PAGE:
The problem for an evolutionary explanation is, of course, far worse than I have suggested in this rather trivial example. The difficulty is not to explain any string of a mere 47 significant elements, but to explain texts that consist of many millions of such elements. That is, the example of the typewritten string of 47 characters is a reductio ad absurdum. If chaos cannot produce order of such minuscule proportions, how can it be expected to blindly generate all of the order that scientists find in the universe?
If the meaningfulness of experience itself is a miraculous thing, what about man's ability to talk sensibly about experience? Natural discourse logically exceeds the complexity of any knowledge expressible in it. Any knowledge which can be expressed must be less abstract and less complex than the language in which it is expressed.
So we see that in its humblest forms, life is dependent on words, and in its most exalted form, again it is words that bestow distinction. A question of paramount scientific importance is how words come to be strung together in such intricately organized ways either in the biology of the species or in the discourse of ordinary human beings. To posit intelligence in human beings is to suggest an image of God: for if human discourse requires intelligence, how much more must the library of genetic texts that give man this capacity require an Intelligent Creator!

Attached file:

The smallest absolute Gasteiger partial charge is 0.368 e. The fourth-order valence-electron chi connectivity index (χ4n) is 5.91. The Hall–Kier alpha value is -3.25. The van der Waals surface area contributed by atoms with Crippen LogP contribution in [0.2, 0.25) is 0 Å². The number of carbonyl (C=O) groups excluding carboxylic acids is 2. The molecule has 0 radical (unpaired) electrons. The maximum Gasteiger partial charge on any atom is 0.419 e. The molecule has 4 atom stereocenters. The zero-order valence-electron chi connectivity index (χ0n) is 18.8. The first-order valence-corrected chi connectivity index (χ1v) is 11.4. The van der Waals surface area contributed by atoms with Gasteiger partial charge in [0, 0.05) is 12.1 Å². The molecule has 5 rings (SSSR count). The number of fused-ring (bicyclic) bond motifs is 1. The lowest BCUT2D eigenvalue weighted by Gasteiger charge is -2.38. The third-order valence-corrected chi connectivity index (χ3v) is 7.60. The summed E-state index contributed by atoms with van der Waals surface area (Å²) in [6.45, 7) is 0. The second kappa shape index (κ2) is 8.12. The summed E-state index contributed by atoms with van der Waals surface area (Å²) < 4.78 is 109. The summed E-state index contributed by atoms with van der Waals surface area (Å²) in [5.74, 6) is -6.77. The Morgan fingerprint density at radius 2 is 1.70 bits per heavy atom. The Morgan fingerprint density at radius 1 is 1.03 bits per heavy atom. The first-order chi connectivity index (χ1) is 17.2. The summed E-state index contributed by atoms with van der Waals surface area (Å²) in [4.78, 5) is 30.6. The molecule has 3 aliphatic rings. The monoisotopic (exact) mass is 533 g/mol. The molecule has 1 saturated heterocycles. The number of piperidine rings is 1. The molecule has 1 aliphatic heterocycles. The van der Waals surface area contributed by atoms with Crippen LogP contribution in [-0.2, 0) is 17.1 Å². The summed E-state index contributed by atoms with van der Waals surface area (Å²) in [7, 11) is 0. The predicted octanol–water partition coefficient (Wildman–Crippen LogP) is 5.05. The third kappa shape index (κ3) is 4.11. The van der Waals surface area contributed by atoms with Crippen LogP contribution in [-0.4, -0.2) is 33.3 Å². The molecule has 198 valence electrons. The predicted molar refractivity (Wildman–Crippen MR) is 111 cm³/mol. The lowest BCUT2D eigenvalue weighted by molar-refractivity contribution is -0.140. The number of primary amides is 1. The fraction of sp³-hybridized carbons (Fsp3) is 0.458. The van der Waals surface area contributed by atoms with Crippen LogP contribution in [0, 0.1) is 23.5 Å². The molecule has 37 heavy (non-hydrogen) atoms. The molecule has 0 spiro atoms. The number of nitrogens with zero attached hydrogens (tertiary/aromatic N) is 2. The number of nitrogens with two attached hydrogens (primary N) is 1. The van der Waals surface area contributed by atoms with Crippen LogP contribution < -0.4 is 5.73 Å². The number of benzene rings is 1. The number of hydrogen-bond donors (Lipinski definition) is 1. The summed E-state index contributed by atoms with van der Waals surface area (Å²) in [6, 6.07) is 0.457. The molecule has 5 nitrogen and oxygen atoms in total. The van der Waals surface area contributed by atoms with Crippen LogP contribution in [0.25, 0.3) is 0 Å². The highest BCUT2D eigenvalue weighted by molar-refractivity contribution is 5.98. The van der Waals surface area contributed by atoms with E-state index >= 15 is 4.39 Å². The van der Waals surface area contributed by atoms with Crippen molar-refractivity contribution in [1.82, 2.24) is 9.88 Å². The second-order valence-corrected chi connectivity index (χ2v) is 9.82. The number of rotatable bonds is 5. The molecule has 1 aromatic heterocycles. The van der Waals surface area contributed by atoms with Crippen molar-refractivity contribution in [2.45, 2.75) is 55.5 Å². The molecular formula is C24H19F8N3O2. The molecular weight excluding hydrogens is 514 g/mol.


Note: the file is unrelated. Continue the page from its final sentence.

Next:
For since the creation of the world God's invisible qualities—his eternal power and divine nature—have been clearly seen, being understood from what has been made, so that men are without excuse (New International Version, Romans 1:20).
1. Vygotsky, Lev, Thought and Language, Cambridge, Massachusetts: MIT Press, 1961 ed., 1934.
2. Russell, Bertrand, Mysticism and Logic, London: Allen and Unwin, 1917,
3. Hinegardner, T.T. and J. Engelberg, "Rationale for a Universal Genetic Code," Science, V. 142, 1963, 1083-1085.
4. Ibid. Comment on a criticism by Woese, V. 144, 1964, p. 1031.
5. Clark, Brian F.C., The Genetic Code, London: E. Arnold, 1977.
6. Ycas, Martynas, The Biological Code, Amsterdam: North Holland, 1969.
7. Woese, Carl R., "The Genetic Code: The Molecular Basis for Genetic Expression," New York: Harper and Row, 1967.
8. Crick, F.H.C., "The Genetic Code—Yesterday, Today, Tomorrow," in Quantitative Biology, V. 31, 1966, pp. 3-9. Paper presented at the Cold Spring Harbor Symposium.
* Dr. Oller is Professor of Linguistics at the University of New Mexico. His Ph.D. is from the University of Rochester.